It’s tough to be grandiose sometimes.
There doesn’t seem to be a lot of popular support for the trip back to the moon and on to Mars. I’m not surprised.
The space program is usually seen as a giant black hole for taxpayer dollars, and why not? We aren’t using anything in orbit. The Apollo program did nothing for American pride. The space program never invented anything converted for consumer use.
Wait a minute …
The people against this pronouncement seem to believe in the Black Hole. That money is being paid to American companies to produce new technologies. I can’t even imagine what they’ll come up with, but after meeting a few NASA guys in my lifetime, I know it will be good and I’m sure we’ll be using some of it too.
Going to Mars also puts us a step closer to the asteroids beyond it. Our planet does not have a limitless supply of raw metal ore. The value of one of these asteroids to the company who can mine it is estimated in the trillions. Still say there’s no value in space travel?
Yes, this is a spending increase when the government is running a deficit. But in five years it’s an extra $1 billion dollars. To put that in perspective, that’s less than 0.1 percent of federal spending. Most of the money is coming from other parts of NASA’s budget.
And that’s the chief reason to make the proclamation. NASA is lumbering, inefficient and indecisive. It’s trying to do a hundred things at once. This gives NASA a clearly defined goal and purpose for the first time in decades. The money already paid to NASA will be put to much better use with a singular purpose like this.
A note on final cost: We don’t know how much the entire project will cost. I’ve seen figures from $20 billion for just Mars to $1 trillion for the whole experiment. Just remember that NASA may not do all that Bush suggested (the moon base as a launching pad for mars is an iffy concept) and it will be spread out over nearly two decades.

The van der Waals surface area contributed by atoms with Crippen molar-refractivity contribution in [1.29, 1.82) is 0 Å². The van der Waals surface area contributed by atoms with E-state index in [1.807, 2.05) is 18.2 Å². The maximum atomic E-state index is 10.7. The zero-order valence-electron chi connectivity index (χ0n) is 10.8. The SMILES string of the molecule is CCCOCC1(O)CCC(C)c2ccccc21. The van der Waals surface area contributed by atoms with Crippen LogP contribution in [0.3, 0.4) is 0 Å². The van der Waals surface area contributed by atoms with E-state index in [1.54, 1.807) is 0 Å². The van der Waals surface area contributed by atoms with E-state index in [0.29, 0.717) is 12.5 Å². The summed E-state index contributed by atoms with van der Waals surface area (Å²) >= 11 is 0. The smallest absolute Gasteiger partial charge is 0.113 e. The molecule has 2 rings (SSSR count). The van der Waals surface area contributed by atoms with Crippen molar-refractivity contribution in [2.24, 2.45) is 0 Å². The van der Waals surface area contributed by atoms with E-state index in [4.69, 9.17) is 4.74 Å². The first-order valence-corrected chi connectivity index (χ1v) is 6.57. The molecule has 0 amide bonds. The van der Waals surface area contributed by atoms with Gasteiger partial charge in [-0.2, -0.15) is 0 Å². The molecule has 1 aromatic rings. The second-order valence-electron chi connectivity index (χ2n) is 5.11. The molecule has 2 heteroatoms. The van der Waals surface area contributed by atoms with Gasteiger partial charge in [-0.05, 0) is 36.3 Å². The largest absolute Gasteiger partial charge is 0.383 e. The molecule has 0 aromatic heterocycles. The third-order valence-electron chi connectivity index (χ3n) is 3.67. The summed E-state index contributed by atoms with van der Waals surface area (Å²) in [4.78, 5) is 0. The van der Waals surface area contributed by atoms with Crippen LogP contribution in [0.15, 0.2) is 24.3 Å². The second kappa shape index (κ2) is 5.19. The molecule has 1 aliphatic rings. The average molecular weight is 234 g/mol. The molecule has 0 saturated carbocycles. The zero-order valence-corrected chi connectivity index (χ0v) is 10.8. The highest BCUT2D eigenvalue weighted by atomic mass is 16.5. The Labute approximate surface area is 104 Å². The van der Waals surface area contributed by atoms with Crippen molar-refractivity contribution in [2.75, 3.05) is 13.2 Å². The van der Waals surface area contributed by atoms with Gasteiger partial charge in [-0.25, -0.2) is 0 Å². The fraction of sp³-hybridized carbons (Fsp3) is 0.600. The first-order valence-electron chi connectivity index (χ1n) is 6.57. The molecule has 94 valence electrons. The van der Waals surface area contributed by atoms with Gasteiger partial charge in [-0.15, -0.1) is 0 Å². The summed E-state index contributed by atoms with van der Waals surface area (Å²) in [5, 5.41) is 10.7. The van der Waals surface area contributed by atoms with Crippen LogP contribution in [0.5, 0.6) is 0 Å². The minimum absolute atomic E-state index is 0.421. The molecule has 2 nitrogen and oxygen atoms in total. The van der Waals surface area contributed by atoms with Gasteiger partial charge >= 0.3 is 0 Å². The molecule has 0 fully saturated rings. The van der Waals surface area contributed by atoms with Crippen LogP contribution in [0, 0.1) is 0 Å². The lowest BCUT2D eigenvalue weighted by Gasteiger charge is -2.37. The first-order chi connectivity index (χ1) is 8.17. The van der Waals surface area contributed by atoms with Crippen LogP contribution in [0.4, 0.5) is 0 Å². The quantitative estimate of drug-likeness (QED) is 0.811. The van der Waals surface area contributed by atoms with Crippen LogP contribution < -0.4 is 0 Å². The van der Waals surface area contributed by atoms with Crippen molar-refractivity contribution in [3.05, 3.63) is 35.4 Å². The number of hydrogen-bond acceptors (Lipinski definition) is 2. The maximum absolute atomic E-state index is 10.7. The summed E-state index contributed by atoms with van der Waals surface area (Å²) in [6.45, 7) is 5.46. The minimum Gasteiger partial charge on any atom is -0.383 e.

The announcement also reasserts which country wears the pants in space. The international space station was doomed by too many cooks spoiling the broth and causing massive cost overruns (thanks, Russia). This will be a project dictated by the United States and, hopefully, not prone to disappointing partnerships.
I’ll admit, I have a soft spot for the space program. I grew up not too far from the Kennedy Space Center. My dad worked for NASA (on the Mars project, actually). I grew up being able to step out onto my front lawn and see the shuttle launch. So I can understand why other people aren’t as entranced by space as I am.
An organism grows, or it dies. Space is where humanity is growing towards. If we stop exploring and crossing new frontiers, we might as well put on helmets and wait for the sun to explode. Rarely does any group of people get a chance to achieve something truly monumental, and there’s not many more monumental things to be done scuttling about on earth.
Patrick Jennings is a junior economics major from Melbourne, Fla.